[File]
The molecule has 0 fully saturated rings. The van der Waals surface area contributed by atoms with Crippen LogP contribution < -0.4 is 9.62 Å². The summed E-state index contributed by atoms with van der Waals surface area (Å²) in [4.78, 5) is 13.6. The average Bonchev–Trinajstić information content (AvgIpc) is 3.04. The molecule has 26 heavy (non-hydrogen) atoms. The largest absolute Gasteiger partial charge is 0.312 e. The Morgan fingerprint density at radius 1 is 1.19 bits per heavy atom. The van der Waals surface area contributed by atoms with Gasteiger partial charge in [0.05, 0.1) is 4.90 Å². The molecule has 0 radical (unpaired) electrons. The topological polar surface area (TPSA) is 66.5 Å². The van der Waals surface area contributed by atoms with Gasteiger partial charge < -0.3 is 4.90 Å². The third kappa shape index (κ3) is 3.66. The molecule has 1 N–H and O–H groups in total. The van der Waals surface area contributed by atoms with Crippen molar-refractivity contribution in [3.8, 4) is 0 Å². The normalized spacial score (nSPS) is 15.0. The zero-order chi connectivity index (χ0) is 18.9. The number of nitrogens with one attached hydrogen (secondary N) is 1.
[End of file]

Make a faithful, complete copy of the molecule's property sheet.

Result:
The molecule has 0 fully saturated rings. The van der Waals surface area contributed by atoms with Crippen LogP contribution < -0.4 is 9.62 Å². The summed E-state index contributed by atoms with van der Waals surface area (Å²) in [4.78, 5) is 13.6. The average Bonchev–Trinajstić information content (AvgIpc) is 3.04. The molecule has 26 heavy (non-hydrogen) atoms. The largest absolute Gasteiger partial charge is 0.312 e. The Morgan fingerprint density at radius 1 is 1.19 bits per heavy atom. The van der Waals surface area contributed by atoms with Gasteiger partial charge in [0.05, 0.1) is 4.90 Å². The molecule has 0 radical (unpaired) electrons. The topological polar surface area (TPSA) is 66.5 Å². The van der Waals surface area contributed by atoms with Gasteiger partial charge < -0.3 is 4.90 Å². The third kappa shape index (κ3) is 3.66. The molecule has 1 N–H and O–H groups in total. The van der Waals surface area contributed by atoms with Crippen molar-refractivity contribution in [3.8, 4) is 0 Å². The normalized spacial score (nSPS) is 15.0. The zero-order chi connectivity index (χ0) is 18.9. The number of nitrogens with one attached hydrogen (secondary N) is 1.